5. Users choosing to download an entire album would get an additional discount, and free downloads of whatever cover art or text the artists wanted to make available.

    Some variant of this system would ensure that the whole-album format would survive. What won't survive are the ridiculously high profit margins.
  • by LordKronos (470910) on Sunday June 22, 2003 @10:19AM (#6267157) Homepage
    Name the last album you listened to that had a theme
    Coincidentally, 3 out of 5 CD's in my car right now are concept albums.
    Dream Theater - Metropolis Part 2: Scenes from a Memory
    Iron Maiden - Seventh Son of a Seventh Son
    Queensryche - Operation: Mindcrime

    Out of over 300 CD's the only other concepts I think I have are Spock's Beard - Snow and Pink Floyd - The Wall. You could possibly also count Dream Theater - 6 Degrees of Inner Turbulence. Its a 2CD set with one of the CD's being a large concept song.

    I'm sure there are a few more that aren't really concepts but seem to have a general reoccurring theme. Rush - Vapor Trails seems to have a general theme about dealing with loss (Neil Peart's only daughter died in car accident, then his wife died of cancer less than 1 year later) and pulling yourself back up onto your feet. Dream Theater - Falling Into Infinity seems to have a recurring theme (though not in every song)about them being fed up with being controlled by the record companies.

    Then of course, I guess you could also say Kid Rock's CD's have a recurring them of talking about himself, and seeing if he can remember to say his own name in every song.
  • Re:fools (Score:5, Interesting)

    by MsGeek (162936) on Sunday June 22, 2003 @10:28AM (#6267217) Homepage Journal
    I posted something addressing both issues in the same's the link []. Basically the executive summary is that the album is not being killed by iTunes. The practice of putting one or two good songs on a CD's worth of filler has killed the concept of the album way deader than Steve Jobs could ever manage.
  • by xWeston (577162) on Sunday June 22, 2003 @10:39AM (#6267285)
    I can see why some music artists would feel this way. personally I dont know if i like an artist/album unless i listen to it all of the way through because I view albums as one piece of work with a bunch of seperate parts.

    People that only listen to the radio for their music might never even hear another song except for the single off of an album and I think that would be hard for me to do. I like listening to albums all the way through from Track 1 to Track End, not on shuffle or repeat.

    There are themes among other things that are woven into the songs, and the arrangement of them is picked for a reason (although for some bands it is probably just marketing).
  • by Anonymous Coward on Sunday June 22, 2003 @11:02AM (#6267400)

    There is a simple formula that a concerned consumer can apply to remove the seat of power that this segment of the industry enjoys. It will require discipline and dedication on the part of the consumer, but it is guaranteed to work. I have provided the tactics and their intended targets (in italics).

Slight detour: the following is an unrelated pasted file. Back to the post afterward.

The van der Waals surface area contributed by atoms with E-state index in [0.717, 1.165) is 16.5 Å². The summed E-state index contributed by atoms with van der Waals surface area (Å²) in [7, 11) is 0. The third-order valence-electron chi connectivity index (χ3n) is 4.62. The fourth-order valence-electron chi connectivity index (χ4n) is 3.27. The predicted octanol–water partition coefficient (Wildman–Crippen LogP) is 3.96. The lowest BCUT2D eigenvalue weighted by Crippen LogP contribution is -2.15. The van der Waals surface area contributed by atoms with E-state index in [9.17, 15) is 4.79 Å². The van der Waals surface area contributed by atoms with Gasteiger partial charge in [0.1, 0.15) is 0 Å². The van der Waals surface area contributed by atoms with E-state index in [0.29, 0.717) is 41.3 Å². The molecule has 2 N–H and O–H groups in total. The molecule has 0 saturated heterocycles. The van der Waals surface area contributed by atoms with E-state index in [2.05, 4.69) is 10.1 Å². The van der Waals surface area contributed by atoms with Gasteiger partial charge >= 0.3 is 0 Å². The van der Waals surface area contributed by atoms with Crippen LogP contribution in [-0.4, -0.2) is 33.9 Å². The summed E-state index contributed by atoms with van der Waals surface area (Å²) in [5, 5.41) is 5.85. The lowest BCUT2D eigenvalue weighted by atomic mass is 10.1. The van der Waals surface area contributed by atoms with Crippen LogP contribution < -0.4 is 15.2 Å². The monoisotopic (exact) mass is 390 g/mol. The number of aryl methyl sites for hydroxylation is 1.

• The formula for independence:
    • Do not purchase new CDs, instead purchase used CDs. RIAA and Music Industry
    • Do not purchase new video entertainment (DVD, VHS, etc...), nor go to a movie show. MPAA, Movie Industry, Hollywood
    • Do not subscribe to cable television or satellite television. If you must watch TV there are still broadcasts you can receive via UHF or VHF. Some broadband providers (cable in this case) do not require that you have a cable television subscription. Hollywood, Cable Companies

    Perhaps some of you are thinking "how can I live without my [insert favorite TV program here]..." or other such broadcast. It isn't that difficult, I have cancelled my subscription to cable. I thought I was going to miss the shows, but in actuality I don't miss what I don't know I'm missing! In any case, I have provided some suggestions to help my fellow slashdotters to continue existing.

    • Substitutions for sanity:
    • Read a book. It amazes me how little our children spend reading and how much time they spend watching tv instead. Let us set a good example for our young ones. Besides, with books you can go back as often as you want, copy a page of text here or there [non-commerical use of course], and generally use more of your imagination.
    • Surf the net. Probably not as good a habit as reading a book, however, I certainly can learn a lot about anything from the web. More importantly Slashdot is here!
    • Become a HAM radio station operator. There are plenty of experiments to be done with HAM radio. Build different antennas, communicate through satellite, talk to astronauts, talk to your neigbhor or get long distance for free!
    • Cultivate a kitchen garden (if you can). It is amazing how much better your garden vegetables will taste compared to a store bought variety. You will learn something new I guarantee it. You can spend time with your children/grandchildren teaching them to be independent.
    • Take a night class that would occupy the time you spent watching TV. You can learn a new programming language, polish your techniques in one you already know, learn a new language, etc...

    I can think of many more as I'm sure you can. I encourage you to think of many more. The point isn't really about "sticking it to them", although that is a nice by-product, it is about reclaiming your industry independence. You can break the dependence on entertainment media that the industry has spent so much time, money, thought, and effort into cultivating within the consumer markets. Once you have achieved independence, you can no longer be threatened by the current tactics of the MPAA, RIAA, and other industry groups. It worked in 1776 didn't it?